Mass panic as 5.3 magnitude earthquake hits Macedonian capital

By bne IntelliNews September 12, 2016

An earthquake measuring 5.3 on the Richter scale struck the Macedonian capital on the afternoon of September 11 leaving dozens with minor injures and causing panic among the population. 

The quake was the strongest of a series of 15 that hit the Macedonian capital on September 11. Skopje is still dealing with the aftermath of heavy flooding that affected the area on August 6, leaving 22 dead and one toddler still missing.

The 5.3 magnitude quake took place at 15.10 local time with the epicentre northeast of Skopje at a depth of 10-15km, the Seismological Observatory in Skopje said.

According to seismologists, this was the second strongest quake in the last 120 years following the devastating one that almost levelled Skopje in 1963.

Over 70 people reported minor injuries and three required surgery. A car was smashed by a chimney which fell from a building, state-run broadcaster MTV reported.

There were reports of cracks in walls, broken lifts and power cuts in some Skopje districts, as well as problems with Internet and mobile connections.

A film showing was canceled after the roof of the Millennium cinema in Skopje was damaged in the quake.

The biggest damage were reported in the village of Gluvo, which is located close to the epicentre, according to residents.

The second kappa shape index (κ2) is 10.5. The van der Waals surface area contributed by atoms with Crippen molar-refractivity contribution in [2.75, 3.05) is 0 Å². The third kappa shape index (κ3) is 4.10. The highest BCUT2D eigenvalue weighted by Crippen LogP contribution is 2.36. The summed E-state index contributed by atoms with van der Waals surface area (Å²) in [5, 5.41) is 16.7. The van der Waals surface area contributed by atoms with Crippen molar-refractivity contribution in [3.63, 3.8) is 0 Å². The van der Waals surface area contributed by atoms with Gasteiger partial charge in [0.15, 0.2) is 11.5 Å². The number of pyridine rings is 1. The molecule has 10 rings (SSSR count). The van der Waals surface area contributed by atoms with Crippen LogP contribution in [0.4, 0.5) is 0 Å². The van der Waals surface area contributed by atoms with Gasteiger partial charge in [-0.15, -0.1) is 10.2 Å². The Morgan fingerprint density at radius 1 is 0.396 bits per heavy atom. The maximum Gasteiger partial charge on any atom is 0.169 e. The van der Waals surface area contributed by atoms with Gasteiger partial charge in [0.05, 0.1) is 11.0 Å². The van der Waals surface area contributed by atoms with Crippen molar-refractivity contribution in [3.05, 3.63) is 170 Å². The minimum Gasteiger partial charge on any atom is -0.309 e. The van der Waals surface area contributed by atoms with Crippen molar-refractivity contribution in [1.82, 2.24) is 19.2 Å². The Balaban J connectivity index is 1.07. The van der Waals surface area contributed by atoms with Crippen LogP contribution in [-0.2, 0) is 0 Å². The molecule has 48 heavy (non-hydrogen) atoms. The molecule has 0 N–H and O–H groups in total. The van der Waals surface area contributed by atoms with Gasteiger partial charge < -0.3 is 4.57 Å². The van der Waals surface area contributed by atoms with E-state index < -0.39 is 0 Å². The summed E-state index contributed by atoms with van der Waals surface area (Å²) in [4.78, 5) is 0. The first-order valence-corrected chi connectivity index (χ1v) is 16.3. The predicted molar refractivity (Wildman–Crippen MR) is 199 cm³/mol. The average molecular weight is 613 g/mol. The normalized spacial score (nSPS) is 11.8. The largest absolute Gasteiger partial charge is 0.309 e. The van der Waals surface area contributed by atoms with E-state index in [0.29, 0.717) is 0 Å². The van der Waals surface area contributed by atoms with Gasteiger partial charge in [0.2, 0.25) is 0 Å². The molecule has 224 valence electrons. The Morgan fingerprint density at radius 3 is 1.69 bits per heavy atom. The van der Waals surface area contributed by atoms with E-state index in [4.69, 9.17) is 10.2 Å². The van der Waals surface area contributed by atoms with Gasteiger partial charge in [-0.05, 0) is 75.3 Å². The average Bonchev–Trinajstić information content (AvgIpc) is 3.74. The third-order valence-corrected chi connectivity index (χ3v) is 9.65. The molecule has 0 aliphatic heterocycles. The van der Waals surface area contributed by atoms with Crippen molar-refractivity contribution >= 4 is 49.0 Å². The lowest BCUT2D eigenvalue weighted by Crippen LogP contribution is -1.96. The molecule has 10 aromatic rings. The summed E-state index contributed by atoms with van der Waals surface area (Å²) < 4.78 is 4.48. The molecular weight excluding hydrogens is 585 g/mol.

There were several aftershocks following the afternoon quake, which came after a shallow earthquake at 06.58 local time, with a magnitude of 3.9 on the Richter scale.

Following the second big tremor in the afternoon, Skopje citizens left their homes in panic and stayed outside for hours. Some set up tents outside their buildings and others left the city for their weekend houses in the hope of finding a safer place outside the capital.

An official from the Seismological Observatory said the second big earthquake was surprising as there was a time difference of more than eight hours following the first big tremor in the morning.

Seismologists have sought to reassure residents that most of the buildings in Skopje are quake resistant as they were built after the devastating 1963 quake. 

Skopje was destroyed by strong earthquakes back in 518 and again in 1555.

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